Is there a group of people more reviled these day than Wall Street brokers? The answer, of course, depends on whether the placard you have on your front lawn includes an elephant or a donkey. Oh sure, Congress is an easy target for the general public’s scorn, but let’s face it: there really isn’t a single member of that hallowed institution smart enough to make a believable film villain, right?
In the old days it was pretty cut and dried: good guys and bad guys. The bad guys were the ones trying to pull off the robbery, while the good guys were the ones trying to stop them.
My, how times change. In the current world we live in, things aren’t that simple. In a film like Tower Heist, we get bad guys trying to rob an even worse guy, with the good guys only making a token effort to stop them.
Ben Stiller plays Josh Kovacs, a building manager at a swanky New York condo development conveniently called The Tower. Kovacs is an amiable sort who honestly loves his job and wants the best for those who work around him. To that end, he entrusts the employee retirement account to the Tower’s most noted resident: top-notch financier Arthur Shaw (Alan Alda). What Kovacs doesn’t know is that Shaw is on the cusp of being indicted for fraud, and there’s virtually no way any of the workers will ever see a dime of their pension.
After a coworker commits suicide because of Shaw’s actions, and upon learning that there may be $20 million hidden somewhere in Shaw’s penthouse suite, Kovacs hatches a plan to swipe it out from under the noses of both Shaw and the FBI.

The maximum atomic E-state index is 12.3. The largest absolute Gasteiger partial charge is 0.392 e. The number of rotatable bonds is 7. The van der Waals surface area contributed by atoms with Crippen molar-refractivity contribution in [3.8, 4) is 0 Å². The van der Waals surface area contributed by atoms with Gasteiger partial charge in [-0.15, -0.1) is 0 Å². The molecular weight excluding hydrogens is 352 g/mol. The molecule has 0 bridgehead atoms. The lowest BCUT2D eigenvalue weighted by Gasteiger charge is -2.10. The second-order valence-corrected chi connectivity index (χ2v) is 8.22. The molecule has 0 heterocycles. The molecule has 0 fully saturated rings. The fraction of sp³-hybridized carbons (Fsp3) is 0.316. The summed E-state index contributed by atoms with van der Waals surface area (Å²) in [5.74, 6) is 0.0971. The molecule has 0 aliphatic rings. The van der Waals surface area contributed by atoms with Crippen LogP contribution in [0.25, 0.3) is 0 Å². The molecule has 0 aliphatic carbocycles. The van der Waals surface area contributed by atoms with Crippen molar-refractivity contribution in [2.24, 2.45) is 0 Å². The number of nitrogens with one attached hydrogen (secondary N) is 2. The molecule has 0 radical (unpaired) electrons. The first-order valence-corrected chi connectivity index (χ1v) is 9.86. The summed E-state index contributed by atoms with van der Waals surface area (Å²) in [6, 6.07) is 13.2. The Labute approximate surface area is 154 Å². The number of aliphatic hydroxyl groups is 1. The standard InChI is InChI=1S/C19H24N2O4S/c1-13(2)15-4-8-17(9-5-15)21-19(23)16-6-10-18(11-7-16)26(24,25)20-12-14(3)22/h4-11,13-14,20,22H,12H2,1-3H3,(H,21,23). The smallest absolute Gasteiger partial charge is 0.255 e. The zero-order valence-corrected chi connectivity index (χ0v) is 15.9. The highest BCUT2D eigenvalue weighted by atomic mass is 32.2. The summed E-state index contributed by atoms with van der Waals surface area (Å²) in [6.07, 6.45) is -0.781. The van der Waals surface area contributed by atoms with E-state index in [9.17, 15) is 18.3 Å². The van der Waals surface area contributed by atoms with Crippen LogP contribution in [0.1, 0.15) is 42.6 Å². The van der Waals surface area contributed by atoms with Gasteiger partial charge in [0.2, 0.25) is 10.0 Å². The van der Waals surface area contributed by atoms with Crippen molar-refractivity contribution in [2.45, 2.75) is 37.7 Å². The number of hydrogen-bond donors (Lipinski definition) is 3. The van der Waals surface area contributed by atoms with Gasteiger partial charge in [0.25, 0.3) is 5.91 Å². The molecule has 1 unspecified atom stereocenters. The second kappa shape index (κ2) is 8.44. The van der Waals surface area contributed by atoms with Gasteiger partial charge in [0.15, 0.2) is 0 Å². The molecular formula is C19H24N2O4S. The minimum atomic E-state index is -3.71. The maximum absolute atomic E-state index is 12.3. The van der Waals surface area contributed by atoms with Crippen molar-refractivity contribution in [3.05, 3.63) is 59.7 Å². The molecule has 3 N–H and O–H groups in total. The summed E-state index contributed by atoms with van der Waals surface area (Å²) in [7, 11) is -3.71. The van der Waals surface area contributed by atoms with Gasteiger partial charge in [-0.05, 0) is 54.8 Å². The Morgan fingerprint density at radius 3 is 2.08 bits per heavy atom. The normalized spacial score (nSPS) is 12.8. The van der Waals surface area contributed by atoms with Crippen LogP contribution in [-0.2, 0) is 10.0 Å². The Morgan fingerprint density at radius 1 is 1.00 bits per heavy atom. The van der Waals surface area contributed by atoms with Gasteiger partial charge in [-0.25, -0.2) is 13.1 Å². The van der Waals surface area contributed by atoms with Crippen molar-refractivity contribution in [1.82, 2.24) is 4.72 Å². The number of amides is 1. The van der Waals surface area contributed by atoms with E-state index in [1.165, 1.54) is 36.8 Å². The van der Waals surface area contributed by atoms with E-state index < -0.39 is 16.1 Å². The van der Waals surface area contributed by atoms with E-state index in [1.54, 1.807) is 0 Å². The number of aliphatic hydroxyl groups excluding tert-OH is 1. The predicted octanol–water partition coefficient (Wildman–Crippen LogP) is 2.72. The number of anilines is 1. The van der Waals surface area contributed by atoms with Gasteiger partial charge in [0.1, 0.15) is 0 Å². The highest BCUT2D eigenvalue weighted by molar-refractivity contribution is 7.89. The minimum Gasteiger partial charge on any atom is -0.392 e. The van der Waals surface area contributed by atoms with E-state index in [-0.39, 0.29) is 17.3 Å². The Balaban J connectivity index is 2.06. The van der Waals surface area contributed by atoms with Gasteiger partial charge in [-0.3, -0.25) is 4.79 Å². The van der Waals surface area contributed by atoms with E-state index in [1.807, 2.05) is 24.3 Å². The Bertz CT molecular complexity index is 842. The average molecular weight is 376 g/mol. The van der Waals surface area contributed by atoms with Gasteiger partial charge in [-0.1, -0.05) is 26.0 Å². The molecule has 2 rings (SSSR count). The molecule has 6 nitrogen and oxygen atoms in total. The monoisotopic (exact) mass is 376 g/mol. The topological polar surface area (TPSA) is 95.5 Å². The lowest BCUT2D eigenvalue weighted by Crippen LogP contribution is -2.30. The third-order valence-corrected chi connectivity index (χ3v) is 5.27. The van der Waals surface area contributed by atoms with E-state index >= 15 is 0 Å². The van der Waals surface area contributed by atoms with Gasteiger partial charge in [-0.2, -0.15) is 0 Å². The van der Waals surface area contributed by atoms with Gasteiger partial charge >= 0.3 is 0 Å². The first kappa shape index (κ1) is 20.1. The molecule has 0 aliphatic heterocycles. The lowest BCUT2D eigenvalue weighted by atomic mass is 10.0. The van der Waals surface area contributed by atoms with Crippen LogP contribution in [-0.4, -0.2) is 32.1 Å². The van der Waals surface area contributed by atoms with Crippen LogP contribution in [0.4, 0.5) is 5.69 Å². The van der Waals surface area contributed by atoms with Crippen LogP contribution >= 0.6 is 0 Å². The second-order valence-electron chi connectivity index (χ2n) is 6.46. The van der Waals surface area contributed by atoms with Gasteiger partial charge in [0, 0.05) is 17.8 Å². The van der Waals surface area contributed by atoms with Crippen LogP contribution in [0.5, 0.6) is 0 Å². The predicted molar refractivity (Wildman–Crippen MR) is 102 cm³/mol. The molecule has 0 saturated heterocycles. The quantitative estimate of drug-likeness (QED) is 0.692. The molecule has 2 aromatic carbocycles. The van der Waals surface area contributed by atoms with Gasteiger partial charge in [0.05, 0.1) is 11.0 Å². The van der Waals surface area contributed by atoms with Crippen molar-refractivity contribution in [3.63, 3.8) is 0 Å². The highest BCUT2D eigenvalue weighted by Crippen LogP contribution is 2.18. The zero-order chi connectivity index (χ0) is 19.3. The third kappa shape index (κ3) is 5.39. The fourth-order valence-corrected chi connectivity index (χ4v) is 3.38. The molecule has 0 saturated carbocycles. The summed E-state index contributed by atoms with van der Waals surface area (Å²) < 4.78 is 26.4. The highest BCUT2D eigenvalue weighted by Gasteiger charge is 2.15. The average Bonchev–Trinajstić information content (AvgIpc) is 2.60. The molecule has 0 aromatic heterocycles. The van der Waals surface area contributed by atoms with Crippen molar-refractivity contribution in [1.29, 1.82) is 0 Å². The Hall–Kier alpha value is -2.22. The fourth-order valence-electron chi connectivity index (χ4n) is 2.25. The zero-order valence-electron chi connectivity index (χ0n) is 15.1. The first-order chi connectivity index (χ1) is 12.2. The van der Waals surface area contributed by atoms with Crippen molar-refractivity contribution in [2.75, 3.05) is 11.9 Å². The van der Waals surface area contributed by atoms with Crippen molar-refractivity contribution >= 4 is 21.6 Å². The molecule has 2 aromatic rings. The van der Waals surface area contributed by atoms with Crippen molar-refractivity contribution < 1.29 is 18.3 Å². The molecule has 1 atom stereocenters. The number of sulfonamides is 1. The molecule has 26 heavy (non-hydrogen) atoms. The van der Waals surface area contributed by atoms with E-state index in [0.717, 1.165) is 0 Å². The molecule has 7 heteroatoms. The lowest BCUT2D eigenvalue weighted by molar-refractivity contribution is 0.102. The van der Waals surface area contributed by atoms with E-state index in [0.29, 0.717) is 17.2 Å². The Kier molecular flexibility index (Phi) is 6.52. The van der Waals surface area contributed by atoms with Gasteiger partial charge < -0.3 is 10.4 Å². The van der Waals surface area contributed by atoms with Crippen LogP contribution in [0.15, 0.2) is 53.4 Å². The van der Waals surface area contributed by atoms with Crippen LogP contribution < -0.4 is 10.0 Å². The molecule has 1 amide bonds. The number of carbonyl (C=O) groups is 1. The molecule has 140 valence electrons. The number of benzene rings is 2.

Along for the ride of this little scheme is a group including fellow Tower workers Charlie and Odessa (Casey Affleck and Gabourey Sidibe), down-on-his-luck former Tower resident Fitzhugh (Matthew Broderick) as well as petty criminal Slide (Eddie Murphy).
The bad news about Tower Heist is that while it tries to be Ocean’s 11 for the 99-percent, there are simply too many plot holes and coincidences in the heist itself for it to be anything more than an Occupy fantasy.
On the bright side, the performances are spot on. Stiller has the tendency to try to be the funniest guy on the planet, and therefore goes so far over the top that he’s just overbearingly annoying. (Think Zoolander or Dodgeball.) He’s at his best when he relaxes the shtick and lets the character do the work. Here, he’s the perfect mix of workaday schmo with a simmering pot of justifiable outrage. Alda is also brilliant as the obvious Bernie Madoff clone, and Murphy finally returns to a role that lets him stretch out and be the Eddie Murphy we remember.
The Blu-ray features two alternate endings, a blooper reel, and an exhaustive “making of” feature entitled “Plotting Tower Heist” that includes just about anyone and everyone involved in the film.
Styx: The Grand Illusion/Pieces Of Eight Live
Paleontologists tell the tales of an era when dinosaurs roamed the Earth and were feared as gods. These creatures would invade your territory and trample everything in sight, all the while making the most terrifying noise one could possibly imagine.
The era was the late ’70’s, and the people loved it.
Believe it or not there was a time when Styx was that marauding brontosaurus — laying waste to arenas throughout the land. Now, like many of their fellow antiquated brethren, they realize that they can go on the road, play two of their most famous albums from A to Z, and reintroduce themselves to a new generation. Rush has done it, as well as Metallica and Slayer, to name a few.
Unfortunately, the concept kinda runs aground with Styx, simply because the guy responsible for half the original material isn’t there. Sure, original album players Tommy Shaw and James Young are on hand to make it happen, but love him or hate him, Dennis DeYoung is nowhere to be found, and without him to carry the load on the songs he wrote, it might as well be a cover band. Mind you, it’s a good cover band, but it really isn’t the same.
— Timothy Hiatt